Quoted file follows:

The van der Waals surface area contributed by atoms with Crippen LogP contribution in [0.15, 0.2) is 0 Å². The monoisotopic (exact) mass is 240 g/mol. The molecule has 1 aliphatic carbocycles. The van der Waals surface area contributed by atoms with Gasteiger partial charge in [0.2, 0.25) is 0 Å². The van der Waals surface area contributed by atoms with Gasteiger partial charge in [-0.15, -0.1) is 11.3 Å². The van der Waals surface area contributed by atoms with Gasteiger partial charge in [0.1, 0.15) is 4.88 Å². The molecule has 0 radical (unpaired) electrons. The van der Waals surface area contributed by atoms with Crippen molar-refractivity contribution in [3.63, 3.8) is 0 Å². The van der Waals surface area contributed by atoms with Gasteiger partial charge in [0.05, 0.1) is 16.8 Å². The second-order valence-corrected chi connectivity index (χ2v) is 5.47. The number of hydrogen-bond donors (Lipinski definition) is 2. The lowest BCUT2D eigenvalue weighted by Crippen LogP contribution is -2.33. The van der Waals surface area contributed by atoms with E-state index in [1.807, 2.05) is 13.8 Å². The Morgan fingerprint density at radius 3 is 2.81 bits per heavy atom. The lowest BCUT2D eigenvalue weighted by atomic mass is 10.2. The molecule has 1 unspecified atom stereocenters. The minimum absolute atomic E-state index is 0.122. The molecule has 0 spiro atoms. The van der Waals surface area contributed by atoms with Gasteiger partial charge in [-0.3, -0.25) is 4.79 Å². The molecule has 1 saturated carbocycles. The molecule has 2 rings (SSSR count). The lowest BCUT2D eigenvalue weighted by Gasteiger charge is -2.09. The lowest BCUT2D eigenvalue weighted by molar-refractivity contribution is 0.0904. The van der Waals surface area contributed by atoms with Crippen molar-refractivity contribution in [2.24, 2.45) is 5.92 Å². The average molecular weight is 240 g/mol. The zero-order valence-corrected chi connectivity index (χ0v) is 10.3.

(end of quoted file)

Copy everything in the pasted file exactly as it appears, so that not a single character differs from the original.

The van der Waals surface area contributed by atoms with Crippen LogP contribution in [0.15, 0.2) is 0 Å². The monoisotopic (exact) mass is 240 g/mol. The molecule has 1 aliphatic carbocycles. The van der Waals surface area contributed by atoms with Gasteiger partial charge in [0.2, 0.25) is 0 Å². The van der Waals surface area contributed by atoms with Gasteiger partial charge in [-0.15, -0.1) is 11.3 Å². The van der Waals surface area contributed by atoms with Gasteiger partial charge in [0.1, 0.15) is 4.88 Å². The molecule has 0 radical (unpaired) electrons. The van der Waals surface area contributed by atoms with Crippen molar-refractivity contribution in [3.63, 3.8) is 0 Å². The van der Waals surface area contributed by atoms with Gasteiger partial charge in [0.05, 0.1) is 16.8 Å². The second-order valence-corrected chi connectivity index (χ2v) is 5.47. The number of hydrogen-bond donors (Lipinski definition) is 2. The lowest BCUT2D eigenvalue weighted by Crippen LogP contribution is -2.33. The van der Waals surface area contributed by atoms with E-state index in [1.807, 2.05) is 13.8 Å². The Morgan fingerprint density at radius 3 is 2.81 bits per heavy atom. The lowest BCUT2D eigenvalue weighted by atomic mass is 10.2. The molecule has 1 unspecified atom stereocenters. The minimum absolute atomic E-state index is 0.122. The molecule has 0 spiro atoms. The van der Waals surface area contributed by atoms with Gasteiger partial charge in [-0.3, -0.25) is 4.79 Å². The molecule has 1 saturated carbocycles. The molecule has 2 rings (SSSR count). The lowest BCUT2D eigenvalue weighted by Gasteiger charge is -2.09. The lowest BCUT2D eigenvalue weighted by molar-refractivity contribution is 0.0904. The van der Waals surface area contributed by atoms with Crippen molar-refractivity contribution in [2.24, 2.45) is 5.92 Å². The average molecular weight is 240 g/mol. The zero-order valence-corrected chi connectivity index (χ0v) is 10.3.